There's a stack of books next to my bed. Actually there are several of them on my nightstand, divided into two with hardbacks and three with paperbacks. More than enough reading to keep me really busy for a few months. I read a little at night and a lot over lunch. Lately, I've forgotten to pack a lunch book.
Sometimes a book will jump the line and demand to be read ahead of anything in the queue, even books in progress. When Janis Ian's autobiography, Society's Child, arrived via express shipping on Friday, along with the special autobiographical Greatest Hits double CD, it definitely jumped the line. I finished it first thing Monday morning, after digging into it late Friday night when I should have gone to sleep.
Wow. What a life. And what an inspiration.
The first time I saw Janis Ian was on the 1967 Leonard Bernstein special, Inside Pop: The Rock Revolution. (Somewhere in my stored belongings is a reel-to-reel sound recording I made of that show.) She had a hit record at 14 with Society's Child, a song banned pretty much everywhere--certainly one that would not be played on my local sunrise-to-sunset AM station. Leonard Bernstein was determined to have people hear the song of the ending of an interracial relationship. In the prologue to the autobiography, she describes the scene at an Encino, California venue, where members of the audience start to taunt her with a phrase we could all hope was a thing of the past, but sadly isn't. At 14, it was terrifying. It would be frightening at any age.
What I also found interesting was her description of finding a place to eat somewhere in this "rural area" after the show. My law office was on Ventura Boulevard in Encino. Rural it no longer is (despite the one remaining farm and farm stand--Tapia Brothers--just north of the 101 freeway at Hayvenhurst Avenue), but a mere 42 years ago, it still was. I'm trying to picture that by remembering back to the days when Long Island still had huge potato farms which are now housing developments.
There was an interesting juxtaposition for me with this book: Saturday Night Live reran its very first episode over the weekend, as a tribute to George Carlin. Janis Ian was one of the two musical guests. She was riding high with At Seventeen, her second monster hit record. As I often do, I sat talking to the television. "Janis, the song is over. Smile." While it never works when I try to tell a Jeopardy contestant the answer, she did finally smile at the applause. In the one paragraph she devotes to this event in her life, it turns out she arrived in New York to do the show with a fever of 103 and a throat that felt like she was swallowing glass. No wonder she wasn't smiling.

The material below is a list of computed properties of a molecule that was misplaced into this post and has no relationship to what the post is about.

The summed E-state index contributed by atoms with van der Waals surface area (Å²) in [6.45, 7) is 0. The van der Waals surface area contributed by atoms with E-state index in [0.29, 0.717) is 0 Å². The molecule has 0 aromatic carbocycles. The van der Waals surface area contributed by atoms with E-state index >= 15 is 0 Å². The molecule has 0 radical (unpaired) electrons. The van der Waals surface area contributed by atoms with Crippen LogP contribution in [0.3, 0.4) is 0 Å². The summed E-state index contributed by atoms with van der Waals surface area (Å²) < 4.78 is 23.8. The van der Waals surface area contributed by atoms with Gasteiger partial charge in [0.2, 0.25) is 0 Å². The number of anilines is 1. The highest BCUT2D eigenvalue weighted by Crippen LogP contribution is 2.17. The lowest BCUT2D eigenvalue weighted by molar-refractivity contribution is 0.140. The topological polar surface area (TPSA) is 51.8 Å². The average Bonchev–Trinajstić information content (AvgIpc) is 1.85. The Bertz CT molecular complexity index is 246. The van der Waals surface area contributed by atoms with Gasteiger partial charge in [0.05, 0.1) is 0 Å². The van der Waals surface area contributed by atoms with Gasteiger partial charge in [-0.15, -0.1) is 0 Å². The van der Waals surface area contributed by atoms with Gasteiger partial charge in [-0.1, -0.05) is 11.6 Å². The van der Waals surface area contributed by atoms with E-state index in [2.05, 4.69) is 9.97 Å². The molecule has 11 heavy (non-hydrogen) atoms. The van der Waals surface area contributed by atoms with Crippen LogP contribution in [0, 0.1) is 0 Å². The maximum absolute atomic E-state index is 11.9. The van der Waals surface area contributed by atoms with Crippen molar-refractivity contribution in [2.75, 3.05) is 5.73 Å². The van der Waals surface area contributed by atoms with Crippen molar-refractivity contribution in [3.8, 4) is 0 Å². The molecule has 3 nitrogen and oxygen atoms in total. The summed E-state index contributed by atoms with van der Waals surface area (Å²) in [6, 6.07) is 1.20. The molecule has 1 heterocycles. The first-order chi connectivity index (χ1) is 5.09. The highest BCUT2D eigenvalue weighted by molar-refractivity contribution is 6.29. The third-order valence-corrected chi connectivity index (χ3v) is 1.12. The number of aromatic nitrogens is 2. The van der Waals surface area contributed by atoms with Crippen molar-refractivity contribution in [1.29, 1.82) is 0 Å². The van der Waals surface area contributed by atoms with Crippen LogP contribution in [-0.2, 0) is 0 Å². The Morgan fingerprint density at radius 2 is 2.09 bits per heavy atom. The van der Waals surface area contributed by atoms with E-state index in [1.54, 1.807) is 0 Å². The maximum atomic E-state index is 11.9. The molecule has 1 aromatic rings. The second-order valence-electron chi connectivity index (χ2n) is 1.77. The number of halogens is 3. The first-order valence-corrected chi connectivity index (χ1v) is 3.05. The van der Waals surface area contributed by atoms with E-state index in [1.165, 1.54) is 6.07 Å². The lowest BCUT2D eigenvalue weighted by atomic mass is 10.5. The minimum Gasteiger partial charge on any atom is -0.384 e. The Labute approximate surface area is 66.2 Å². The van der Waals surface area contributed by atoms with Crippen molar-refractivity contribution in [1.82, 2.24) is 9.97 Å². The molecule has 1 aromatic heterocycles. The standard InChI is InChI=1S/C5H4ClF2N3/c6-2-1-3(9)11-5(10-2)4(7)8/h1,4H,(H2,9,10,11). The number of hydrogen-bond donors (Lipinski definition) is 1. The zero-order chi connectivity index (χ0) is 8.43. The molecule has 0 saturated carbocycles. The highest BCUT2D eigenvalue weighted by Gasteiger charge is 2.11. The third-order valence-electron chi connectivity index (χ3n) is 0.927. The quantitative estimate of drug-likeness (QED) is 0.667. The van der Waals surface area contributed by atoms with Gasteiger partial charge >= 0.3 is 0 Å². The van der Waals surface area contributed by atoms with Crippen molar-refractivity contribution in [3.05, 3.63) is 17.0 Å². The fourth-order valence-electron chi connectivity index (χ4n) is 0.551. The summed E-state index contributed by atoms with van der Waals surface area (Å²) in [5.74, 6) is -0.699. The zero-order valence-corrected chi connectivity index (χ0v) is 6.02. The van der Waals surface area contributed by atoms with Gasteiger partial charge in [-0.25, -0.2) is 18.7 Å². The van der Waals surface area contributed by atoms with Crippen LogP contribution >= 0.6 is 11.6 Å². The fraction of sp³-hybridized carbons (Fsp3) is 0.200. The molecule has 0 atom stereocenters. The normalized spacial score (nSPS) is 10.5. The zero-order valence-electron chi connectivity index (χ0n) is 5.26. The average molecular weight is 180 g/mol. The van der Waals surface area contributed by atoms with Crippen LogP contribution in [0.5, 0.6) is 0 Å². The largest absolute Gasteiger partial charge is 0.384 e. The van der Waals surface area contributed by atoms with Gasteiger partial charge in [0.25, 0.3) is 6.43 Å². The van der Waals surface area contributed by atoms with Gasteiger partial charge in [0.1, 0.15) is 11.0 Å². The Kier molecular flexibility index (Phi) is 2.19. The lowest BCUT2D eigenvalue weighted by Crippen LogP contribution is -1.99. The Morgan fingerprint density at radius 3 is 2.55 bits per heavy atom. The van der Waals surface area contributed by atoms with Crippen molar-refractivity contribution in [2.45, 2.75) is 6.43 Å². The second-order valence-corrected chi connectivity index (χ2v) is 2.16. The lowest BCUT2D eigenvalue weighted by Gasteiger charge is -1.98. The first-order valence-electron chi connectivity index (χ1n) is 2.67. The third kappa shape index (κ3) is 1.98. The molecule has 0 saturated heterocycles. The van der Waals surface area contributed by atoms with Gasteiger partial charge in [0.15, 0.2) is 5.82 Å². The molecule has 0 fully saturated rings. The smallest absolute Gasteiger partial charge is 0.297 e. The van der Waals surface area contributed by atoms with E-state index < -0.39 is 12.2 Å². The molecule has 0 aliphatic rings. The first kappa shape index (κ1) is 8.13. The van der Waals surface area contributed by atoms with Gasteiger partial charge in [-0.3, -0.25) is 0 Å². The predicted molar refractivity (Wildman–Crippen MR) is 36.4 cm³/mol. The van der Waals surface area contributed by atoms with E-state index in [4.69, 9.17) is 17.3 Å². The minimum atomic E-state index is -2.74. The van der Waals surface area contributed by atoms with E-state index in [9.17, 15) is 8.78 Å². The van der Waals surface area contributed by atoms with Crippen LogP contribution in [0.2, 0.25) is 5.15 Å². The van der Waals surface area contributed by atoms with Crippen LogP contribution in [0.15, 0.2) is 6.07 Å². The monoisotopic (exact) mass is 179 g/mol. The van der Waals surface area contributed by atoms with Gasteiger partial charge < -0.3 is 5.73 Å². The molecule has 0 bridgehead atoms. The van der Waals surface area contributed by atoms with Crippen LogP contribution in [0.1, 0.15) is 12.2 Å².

At Seventeen is a song that just resonates with my experience as a teenager. I now really believe that most teenagers feel ugly and alone, but at the time I was 14, I knew I was an outcast. When Janis wrote the song, she did not think anyone would identify with it. Amazing. As I like to say, living well is the best revenge for being at the bottom of the food chain at any point in your life.
Janis' life is filled with incredible highs and lows. She's overcome a number of betrayals and serious brushes with death. She had a run-in with a sadistic IRS agent after learning her business manager had mismanaged her affairs and it took her years to work her way out of the debt that had built up. Her song This Train Still Runs is an anthem to overcoming adversity.
The prose is accessible and flowing. It isn't a long read--a little over 300 pages--but it is very entertaining and touching. Each chapter is a song title, with a few lines of lyrics preceding the text. It will be released later this month. Janis will be in New York for the release at an event on July 24 at the Columbus Circle Borders. She's on tour this year and does signings after most of her shows. She's a terrific performer and I recommend her live shows to you all.
I was lucky enough to be introduced to Janis Ian at the World Science Fiction Convention in Philadelphia in 2001. Robert Silverberg's wife, the lovely and talented Karen Haber, did the honors. She and Janis are about the same size and look like they could have been sisters separated at birth. Janis had just met Connie Willis and announced that to us, adding "I need to go to the bathroom and throw up." In her book, she talks about going to this convention and the emotional experience of meeting Connie and the other writers she had long admired.
A few years later, same convention, different city, Janis planned to sit in a line to get Harlan Ellison to autograph her much loved copy of Dangerous Visions. She had arranged for her partner, Pat, to sit in the growing line so Janis herself could see Harlan's solo event at the convention. As she told me of her plan, I said "no, no, no. There's no reason for you or Pat to lose that much of your day and Pat should get to see Harlan perform as well. I'll take care of it." Harlan was as thrilled to meet her ("I have all your albums in vinyl") as she was to meet him. It was adorable.
Janis was one of the first performers to sign on to iTunes and she makes some downloads available for free from her own website at this link. I particularly recommend Married in London, which is unreleased elsewhere. Donations for the music, and other purchase made on the website, go to the Pearl Foundation, named for Janis' mother. The Pearl Foundation funds scholarships for mature students at a variety of colleges. Since I myself once benefited from a grant aimed at women who return to school after time away (the grant from the American Association of University Women helped pay for my first year at law school), I think this is a very worthy cause.
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